All of my documents have been submitted to EPIK.  I had a little bit of a set back once I mailed my original documents because not long after I mailed everything I realized that I had sent the wrong version of one of my reference letters (and of course that happened even after I checked everything a million times...figures.) I also had to send out another paper that I guess EPIK wants from people who have teaching experience (apparently it's a new thing for this term).  So, my documents got out a little later than I was hoping, but there are still plenty of positions, so I'm not all that concerned.

So now, all I do is wait...and wait.....and wait a little more.  I should know my placement by the end of June, but of course, I am hoping for it sooner rather than later.  Until then, I'm just kind of in EPIK limbo.

I still have mixed feelings about leaving.  It's been an internal tug of war for quite some time, and the fact that school is ending and I have to think about how I will never be in my classroom again, never see many of my students again, etc. makes it that much harder.  I've always been overly emotional about periods of my life coming to an end, and this is no different.

Documents, Documents, Documents!

There they are...aren't they beautiful?

Originals and copies...ready to go! 
These, my friends, would be the pictures I texted my friends not too long ago.  Why you ask? Because well, this day has been moths in the making. Today, I finally mailed out all of my EPIK documents to Taiwan.  Taiwan, you might say? Yes, Taiwan, because that is where my recruiter is located.  I send everything to my recruiter, and then he will send them to Korea after checking them and making sure everything is all set.

I had all my documents ready to go last week, but I was waiting on my recruiter to ok the scans of my documents.  I didn't hear anything from him all week, which naturally made me start to panic, but it turns out he was sick for the majority of the week and out of the office.  Still, I am nervous because I know at this point it is getting late in the game.  I"m totally freaked out that I will have forgotten one of my documents or that I will simply be too late and the positions will all be filled.  I have spent countless hours getting all of these things together...not to mention the money I've spent on getting all of those lovely pieces of paper pictured above.  Just to ship everything from NH to Taiwan was $81 (as Megan said, that's 7 or 8 mojitos on a cruise!) I'm not really sure what it's saying about my life when I start to measure the cost of things in amounts of alcohol.....but regardless, I think I'm going to be broke by the time I actually get abroad!

So, for now I sit and wait and anxiously stalk the tracking number that goes along with my documents.  

In the meantime...cheers to waiting! 

Almost there....

I spent from 4:00-7:30 this evening getting all of my documents together.  I started the process for EPIK at the beginning of February, when I submitted my application with the recruiter I'm using, Reach to Teach. From that point I began working on my application, which included essays and a lesson plan (which took me a ridiculously long time despite the fact that I'm a teacher--turns out I don't really know how to teach English....).  I also had to gather letters of recommendation and get my fingerprints taken for an FBI background check.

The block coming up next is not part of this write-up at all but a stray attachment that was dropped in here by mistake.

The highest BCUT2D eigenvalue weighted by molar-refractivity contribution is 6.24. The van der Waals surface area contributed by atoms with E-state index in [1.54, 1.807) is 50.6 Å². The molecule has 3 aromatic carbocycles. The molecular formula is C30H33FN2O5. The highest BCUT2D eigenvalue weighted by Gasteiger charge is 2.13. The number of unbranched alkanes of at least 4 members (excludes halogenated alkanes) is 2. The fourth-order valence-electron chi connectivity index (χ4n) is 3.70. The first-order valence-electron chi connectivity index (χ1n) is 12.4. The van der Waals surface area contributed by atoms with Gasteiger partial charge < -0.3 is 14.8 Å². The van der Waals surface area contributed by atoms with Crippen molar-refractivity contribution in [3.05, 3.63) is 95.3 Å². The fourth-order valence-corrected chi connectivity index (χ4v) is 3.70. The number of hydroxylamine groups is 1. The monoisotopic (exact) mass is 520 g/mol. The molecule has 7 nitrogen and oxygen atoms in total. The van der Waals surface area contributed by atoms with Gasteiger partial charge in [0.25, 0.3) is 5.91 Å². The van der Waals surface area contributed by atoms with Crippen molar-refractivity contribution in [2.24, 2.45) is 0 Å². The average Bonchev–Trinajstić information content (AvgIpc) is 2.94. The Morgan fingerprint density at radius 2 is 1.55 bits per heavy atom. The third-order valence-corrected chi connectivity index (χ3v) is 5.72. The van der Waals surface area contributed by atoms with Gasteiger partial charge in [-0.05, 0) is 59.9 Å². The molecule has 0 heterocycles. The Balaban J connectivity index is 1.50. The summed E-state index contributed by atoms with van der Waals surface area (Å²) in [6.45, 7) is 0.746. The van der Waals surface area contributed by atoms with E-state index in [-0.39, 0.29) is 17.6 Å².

I submitted my application at the beginning of March. From that point my recruiter called me to go over my application and I made a few changes to my original app.  The revised application was turned in by the middle of March.  After that, I had a mock interview with my recruiter via Skype about a week later.  From that point there was a small lull as my application couldn't be officially submitted until April 1st.  I waited a few weeks to hear about when my interview would be scheduled.  I was away on vacation from the 20-27th, and as soon as I got back to having internet access I checked my e-mail and found out that my interview was scheduled for the following night. Talk about short notice (although really they gave me plenty of notice...I just wasn't in the country to know about it!)

In the "lull" period I received a bunch of steps to start collecting my documents because EPIK wants your documents right after your interview.  This has been the most time consuming part of the document process--getting my background check notarized, then shipping it to DC to be apostilled, and getting my diplomas notarized, then sending them to Concord to be apostilled, getting copies of transcripts....there is a ton of paperwork!

I found out I passed my interview a few days after my interview (beginning of May?), but I didn't have all my documents together yet, which is why it's taken me so long.  I finally got my background check back from DC on Friday.  Today I had to get more passport pictures taken (because you need 6 total for all the paperwork that is to come).  Of course, the lady at Wal-Mart didn't take my original pictures right, so when I went to pick them up, I had to take them all over again. Once I FINALLY had my pictures and other documents, I made copies of everything, then scanned the copies to my recruiter.  Now all I need is the OK to send the documents and I can finally mail everything out to Taiwan, where my recruiter will process everything.

This whole process has taken way more time than I can accurately depict.  It wouldn't be as bad except for oh you know, I'm also teaching full time right now.  Teaching consumes all of my time in itself, so running around doing all of this stuff has made some of my evenings pretty exhausting (not to mention the cost of obtaining and mailing all of these things around....it really adds up!)

Nonetheless, I am excited to almost be done! I'm crossing my fingers that everything works out, because as scared as I can be at times, I know this is what I want.

Life decisions at 23